The new Stephen “The Mummy” Sommers-directed G.I. Joe: Rise of Cobra movie marked the end of the 2009 summer blockbuster season. And what a summer it wasn’t.
In, oh, about April of this year, my brother suggested to me that we had a lot of big movies to look forward to this summer. We’re talking Star Trek, Terminator, Transformers, even G.I. Joe. The first two would be the returns of two mega-franchises, hopefully to glory. The last two brought the supreme favorite toys of every young boy of the 1980s to the big screen. A big summer, for sure.
Until it wasn’t.
I’m not a movie reviewer, but feel free to gander at the hyperlinks above for comprehensive coverage. Rather, I’ll give my short takes in an attempt to understand why on earth I took for granted that this was a summer for the ages, when in fact, it was a summer for ages 4 to 12. (And yes, I know I skipped one or two of your favorites; what can I say, except that I can’t be bothered to see every movie that gets you panting, and even if I did, it probably wasn’t worth my writing about.) There will probably be SPOILERS henceforth.
I thought Star Trek was a great movie, full of emotion and relevance. The summer started big, maybe setting expectations too high for the rest of the cinema season.
Terminator Salvation was about as painful as self-flagellation. Maybe it was the mishmash of bad influences, from Mad Max to War of the Worlds, and I think I even tasted a dash of Red Dawn in there (Patrick Swayze, rest in peace in your great big road house in the sky). Or maybe it was the fact that the only good thing about the movie, Sam Worthington’s Marcus Wright, ended up sacrificing himself (with no logical justification) for the overshadowed and unapproachable Christian Bale’s John Connor at movie’s end.
I could legitimately have expected Terminator to be good. I like Bale, and director McG, unfortunate moniker notwithstanding, did some good work on TV’s The O.C. and my recent favorite show, Chuck, though that in itself should have made me skeptical. He should probably know his place and stick to tales of angsty young males, not somber treatments of tortured middle-aged sci-fi warrior males.
But what the Wreck-gar possessed me to think that Transformers: Revenge of the Fallen would be enjoyable? The 2007 Transformers was a real looker, but it was emotionally stillborn, and though the tone of the teaser trailer for the sequel made it seem like a “darker” movie was in the works (maybe following the brooding example set by The Dark Knight for superhero/comics movies), by the time the movie came out, the promotion clearly marked it as more of the same. And yes, it was brutally awful. Between the obnoxious Lebeoufian schlub-stick and the skull-grinding battle sequences, I felt bludgeoned from both sides.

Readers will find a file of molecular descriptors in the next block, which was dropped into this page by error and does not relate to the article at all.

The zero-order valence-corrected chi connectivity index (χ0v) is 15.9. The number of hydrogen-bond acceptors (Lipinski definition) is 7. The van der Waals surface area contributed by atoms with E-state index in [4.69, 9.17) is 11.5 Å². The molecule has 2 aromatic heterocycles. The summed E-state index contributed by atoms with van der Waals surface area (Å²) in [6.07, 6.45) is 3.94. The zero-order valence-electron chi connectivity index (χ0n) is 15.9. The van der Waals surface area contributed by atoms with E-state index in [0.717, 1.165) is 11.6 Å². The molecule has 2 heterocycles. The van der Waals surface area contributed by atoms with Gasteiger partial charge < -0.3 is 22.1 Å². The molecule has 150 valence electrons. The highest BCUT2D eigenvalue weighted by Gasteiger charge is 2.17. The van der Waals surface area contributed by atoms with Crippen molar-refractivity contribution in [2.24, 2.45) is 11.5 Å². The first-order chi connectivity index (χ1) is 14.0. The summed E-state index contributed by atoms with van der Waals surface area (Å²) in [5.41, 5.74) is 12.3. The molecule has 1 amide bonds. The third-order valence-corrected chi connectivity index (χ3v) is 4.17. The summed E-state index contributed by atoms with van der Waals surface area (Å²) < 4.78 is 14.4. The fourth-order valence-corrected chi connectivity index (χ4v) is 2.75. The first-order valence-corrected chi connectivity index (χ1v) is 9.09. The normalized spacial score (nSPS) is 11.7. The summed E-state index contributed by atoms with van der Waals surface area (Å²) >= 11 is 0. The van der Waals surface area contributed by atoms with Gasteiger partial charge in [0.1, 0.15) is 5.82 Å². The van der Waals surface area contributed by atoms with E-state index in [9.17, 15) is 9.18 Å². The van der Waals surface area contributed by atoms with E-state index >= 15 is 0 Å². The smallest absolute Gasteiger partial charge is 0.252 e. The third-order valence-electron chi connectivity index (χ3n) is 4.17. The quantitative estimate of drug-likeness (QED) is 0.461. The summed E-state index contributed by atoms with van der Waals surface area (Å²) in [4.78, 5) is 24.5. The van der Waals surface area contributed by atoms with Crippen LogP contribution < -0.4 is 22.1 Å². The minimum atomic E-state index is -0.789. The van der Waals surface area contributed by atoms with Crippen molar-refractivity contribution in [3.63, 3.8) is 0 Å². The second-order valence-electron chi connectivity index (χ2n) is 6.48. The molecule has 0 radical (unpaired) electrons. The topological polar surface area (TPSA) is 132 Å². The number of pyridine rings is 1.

I cannot be one of these Bruckheimer apologists content with deafening explosions, somebody’s daughter in mortal peril, a helicopter, and a scruffy dog leaping to safety just in the nick of time to dodge a firestorm and/or river of lava. No, no, no. Substance is style, though not all audiences agree with me.
G.I. Joe was far better than it had any right to be, and it salvaged a pretty meager summer for me. It wasn’t the G.I. Joe I remembered from my childhood, lacking the mythology in particular, and substituting its own half-baked origin story. But it was fun and breezy, and it made me want a sequel. In short, it was everything that Transformers wasn’t, even if it didn’t necessarily do right by the original cartoon. Memo to the eighties: Stay just the way you were.
Interspersed in the four months of summer were other gems like Harry Potter, the Johnny Depp and Christian Bale-starring Public Enemies, and Pixar’s Up. All dogs. Am I alone in thinking that the shine is wearing off of Pixar’s “can do no wrong” image? And were it not for the assurance of another Batman sequel, I’d be very worried about Bale becoming the next Russell Crowe, intense actor turned misanthropic nutjob. As far as Harry Potter, I didn’t understand half of what they were saying in the movie, so I just kept playing over and over in my head my own fanciful rendition of Harry as a Dickens novel. (Dumbledore dragged the whelp by his ear, saying, “Harry! Harry Potter! Bring me my dinner, Harry! Heed my words, or it’ll be the stables for you tonight!”)
The summer’s best movie stood far outside the blockbuster paradigm (“no duh, Sherlock” you’re probably thinking, but just stay with me here). (500) Days of Summer, starring Joseph “Cobra Commander” Gordon-Levitt and my blue-eyed heaven, Zooey Deschanel, won me over with its charming understanding of that old hand – the “failures of the human heart.” It had moments of flippancy and a few comedic misfires, but throughout, it maintained its focus on the quiet way that love can break your heart.